Under the Penal Code, employers can face criminal sanctions which range from eight days to two years imprisonment and/or a €251 to €25,000 penalty.
Harassment is covered under the law of 11 August 1982 on the protection of private life. A person who has deliberately troubled or bothered someone by repeated and inopportune phone calls or who has harassed this person by written messages or any other form of messages, may face sanctions which range from 8 days to one year imprisonment and/or €63 to €1,250 penalty.
The law of 5 June 2009 has introduced an Article 442-2 in the Penal code. This article provides for sanctions against stalking, which range from 15 days to two years imprisonment and/or a penalty of €251 to €3,000.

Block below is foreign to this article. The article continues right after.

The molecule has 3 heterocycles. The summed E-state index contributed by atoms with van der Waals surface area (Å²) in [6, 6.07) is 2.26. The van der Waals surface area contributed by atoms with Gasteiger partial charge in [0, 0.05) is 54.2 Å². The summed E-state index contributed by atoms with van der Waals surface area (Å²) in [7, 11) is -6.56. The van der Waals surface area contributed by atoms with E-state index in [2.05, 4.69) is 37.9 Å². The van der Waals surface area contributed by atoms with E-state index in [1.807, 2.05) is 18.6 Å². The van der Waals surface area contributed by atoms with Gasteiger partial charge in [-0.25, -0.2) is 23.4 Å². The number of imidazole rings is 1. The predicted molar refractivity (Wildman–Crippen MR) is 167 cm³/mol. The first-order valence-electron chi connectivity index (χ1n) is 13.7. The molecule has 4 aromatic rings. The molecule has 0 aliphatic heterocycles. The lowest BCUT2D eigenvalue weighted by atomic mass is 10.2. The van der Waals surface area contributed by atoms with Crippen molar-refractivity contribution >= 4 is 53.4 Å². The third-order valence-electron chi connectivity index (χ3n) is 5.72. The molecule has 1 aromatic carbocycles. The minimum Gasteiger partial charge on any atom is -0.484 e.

The Labour and Mines Inspectorate is entrusted with the application of the legislation (Article L.254-1 of the Labour code) and breaches of the Penal Code are dealt with by the Tribunal d’arrondissement, Chambre correctionnelle.
As far as the employment relationship is concerned, the Employment Court (Tribunal du travail) is the forum for complaints.
The Centre for Equal Treatment set up by the law of 28 November 2006 may advise the parties but may not intervene in the trial itself.
According to Article L. 253-4 of the Labour Code, when a person bound by a collective agreement sues someone in a court regarding that collective agreement for problems of equal treatment, any trade union who signed the collective agreement may intervene in the case if the solution of the litigation might represent a collective interest for its members. This is however not possible if the claimant disagreed on such an intervention.